phosphates.
Manures in this study did at least as
well as commercial phosphorus and ap-
pear to have a definite place in phos-
phorus-deficient areas.
If
manures can
be
transported and applied to the land at
favorable
costs
it would seem worthwhile
to
explore the possibility of utilizing the
large resources of manures from poultry
farms and dairy or beef feed lots in south-
ern California
as
a
means
of
building up
some of the phosphorus-deficient soils in
nearby valleys. It would also seem pos-
sible that grass crops such as Sudan or
sorghum might precede the alfalfa to al-
low some return for the large amounts of
nitrogen which come with the phosphorus
in the initial manure applications-and
let the residual build-up of soil phos-
phorus help alfalfa crops which could
then follow.
D.
M.
May
is
Farm Advisor, Fresno
County; and
W.
E.
Martin is Extension
Soils
Specialist, University
of
California,
Davis.
GIBBERELLIN
RESEARCH
WITH
CITRUS
C.
W.
COGGINS,
JR.
H.
Z.
HIELD
R.
M.
BURNS
I.
L. EAKS L.
N.
LEWIS
Gibberellic acid
is
registered and recommended in California for certain uses
(particularly in delaying rind and fruit maturity) on navel oranges and lemons.
Favorable responses have also been obtained on limes and mandarins, but
our
present knowledge
is
insufficient to warrant registration or recommendation for
use on these fruits.
So
far, we do not know how
to
take advantage of the delayed
softening and aging of Valencia orange and grapefruit rind tissue without obtain-
ing considerable regreening. The influence of
GA,
on retention of young fruit has
potential value, but no practical method has yet been devised to avoid phytotoxic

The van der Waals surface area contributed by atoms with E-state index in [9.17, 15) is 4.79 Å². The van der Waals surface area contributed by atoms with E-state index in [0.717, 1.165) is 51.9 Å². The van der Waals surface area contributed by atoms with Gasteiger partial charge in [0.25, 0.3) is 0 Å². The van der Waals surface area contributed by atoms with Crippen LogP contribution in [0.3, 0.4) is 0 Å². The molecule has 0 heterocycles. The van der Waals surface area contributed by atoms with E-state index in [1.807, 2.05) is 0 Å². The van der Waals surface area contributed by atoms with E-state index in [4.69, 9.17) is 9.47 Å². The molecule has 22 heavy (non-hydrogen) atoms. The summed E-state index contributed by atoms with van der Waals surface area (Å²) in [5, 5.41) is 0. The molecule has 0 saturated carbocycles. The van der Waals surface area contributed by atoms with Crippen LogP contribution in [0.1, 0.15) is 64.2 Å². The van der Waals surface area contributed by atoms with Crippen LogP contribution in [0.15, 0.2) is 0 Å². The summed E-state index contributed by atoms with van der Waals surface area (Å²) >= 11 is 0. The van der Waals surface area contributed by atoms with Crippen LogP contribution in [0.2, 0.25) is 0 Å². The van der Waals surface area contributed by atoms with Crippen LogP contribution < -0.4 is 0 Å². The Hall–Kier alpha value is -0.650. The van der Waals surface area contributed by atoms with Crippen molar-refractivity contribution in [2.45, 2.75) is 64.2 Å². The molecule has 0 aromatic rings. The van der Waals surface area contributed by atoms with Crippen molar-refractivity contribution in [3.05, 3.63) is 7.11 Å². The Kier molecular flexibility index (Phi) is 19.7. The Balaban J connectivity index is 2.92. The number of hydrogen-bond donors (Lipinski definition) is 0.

responses.
IBBERELLIC
ACID
(GA,)
is
the com-
G
mercially available member of a
family
of
naturally occurring compounds.
Very low concentrations of these com-
pounds possess biological activity capable
of regulating plant growth. The influence
of
GA,
on citrus has been the subject of
extensive field and laboratory research
in California during the past eight years.
When
GA,
is
applied to nearly mature
green-colored citrus fruit there
is
a
con-
siderable delay in loss
of
green chloro-
phyll pigment from the rind. In lemons
and limes, this reflects
a
delay in fruit
maturity, but for grapefruit, mandarins,
and both navel and Valencia oranges, the
effect appears to result from
a
delay in
certain aging processes
of
the rind.
Lemons and
limes
Preliminary trial applications of
GA,
to lemons and limes in
1956
indicated
that it might be effective in increasing
fruit set or retention in these and other
varieties of citrus. Although increased
retention occurs when
GA,
is
applied to
branches, to individual flower clusters,
or
to small fruit, phytotoxic effects occur
when
GA,
is applied to entire trees during
bloom.
The natural pattern of lemon and lime
fruit maturity
is
for much
of
the fruit to
color and ripen prior to the demand for
fresh fruit that develops during hot sum-
mer weather. GA, sprays delay the ma-
turity of lemon and lime fruits-provid-
ing greater flexibility in harvesting and
marketing. In some trials, this delay in
fruit maturity has eliminated the early
harvest, which is predominately unde-
sirable, small, tree-ripe fruit.
GA,
has
been registered and recommended for
use
on lemons since November 1963, but reg-
istration has not yet been obtained for
limes.
Mandarins
Poor fruit set
is
a
problem in the
Clementine (Algerian) mandarin where-
ever it
is
grown. In previous trials
(1958)
,
applications of
GA,
at
1,000
ppm
to
flowers in full bloom on Clemen-
tine trees resulted in increased fruit set.
The GA,-treated fruits were significantly
smaller-probably because they were
also seedless. Since the self-incompatibil-
ity of this variety can be somewhat over-
come by interplanting other citrus varie-
ties, and since spraying entire trees dur-
ing the flowering season has phytotoxic
results, very little additional research has
been performed. The potential of
GA,
to
CALIFORNIA AGRICULTURE, JULY,
1966